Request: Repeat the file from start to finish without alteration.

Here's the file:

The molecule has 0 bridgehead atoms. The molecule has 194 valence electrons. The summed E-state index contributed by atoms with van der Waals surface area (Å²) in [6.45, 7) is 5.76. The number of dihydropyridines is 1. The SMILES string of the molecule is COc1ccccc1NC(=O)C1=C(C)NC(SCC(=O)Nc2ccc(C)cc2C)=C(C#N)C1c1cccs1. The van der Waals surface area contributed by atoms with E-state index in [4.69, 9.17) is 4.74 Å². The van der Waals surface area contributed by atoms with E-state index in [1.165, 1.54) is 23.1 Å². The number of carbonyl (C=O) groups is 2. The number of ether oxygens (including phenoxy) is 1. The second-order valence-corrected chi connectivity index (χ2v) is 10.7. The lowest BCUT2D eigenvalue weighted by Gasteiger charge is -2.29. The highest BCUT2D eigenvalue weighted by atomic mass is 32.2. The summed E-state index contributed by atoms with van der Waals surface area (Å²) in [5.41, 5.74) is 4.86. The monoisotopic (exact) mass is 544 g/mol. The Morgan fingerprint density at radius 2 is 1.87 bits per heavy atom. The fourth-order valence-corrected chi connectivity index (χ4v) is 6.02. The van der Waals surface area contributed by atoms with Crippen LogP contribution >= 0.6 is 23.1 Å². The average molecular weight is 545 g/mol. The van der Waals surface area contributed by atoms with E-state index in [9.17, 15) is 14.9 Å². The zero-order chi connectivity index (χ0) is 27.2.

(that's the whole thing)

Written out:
The molecule has 0 bridgehead atoms. The molecule has 194 valence electrons. The summed E-state index contributed by atoms with van der Waals surface area (Å²) in [6.45, 7) is 5.76. The number of dihydropyridines is 1. The SMILES string of the molecule is COc1ccccc1NC(=O)C1=C(C)NC(SCC(=O)Nc2ccc(C)cc2C)=C(C#N)C1c1cccs1. The van der Waals surface area contributed by atoms with E-state index in [4.69, 9.17) is 4.74 Å². The van der Waals surface area contributed by atoms with E-state index in [1.165, 1.54) is 23.1 Å². The number of carbonyl (C=O) groups is 2. The number of ether oxygens (including phenoxy) is 1. The second-order valence-corrected chi connectivity index (χ2v) is 10.7. The lowest BCUT2D eigenvalue weighted by Gasteiger charge is -2.29. The highest BCUT2D eigenvalue weighted by atomic mass is 32.2. The summed E-state index contributed by atoms with van der Waals surface area (Å²) in [5.41, 5.74) is 4.86. The monoisotopic (exact) mass is 544 g/mol. The Morgan fingerprint density at radius 2 is 1.87 bits per heavy atom. The fourth-order valence-corrected chi connectivity index (χ4v) is 6.02. The van der Waals surface area contributed by atoms with Crippen LogP contribution >= 0.6 is 23.1 Å². The average molecular weight is 545 g/mol. The van der Waals surface area contributed by atoms with E-state index in [9.17, 15) is 14.9 Å². The zero-order chi connectivity index (χ0) is 27.2.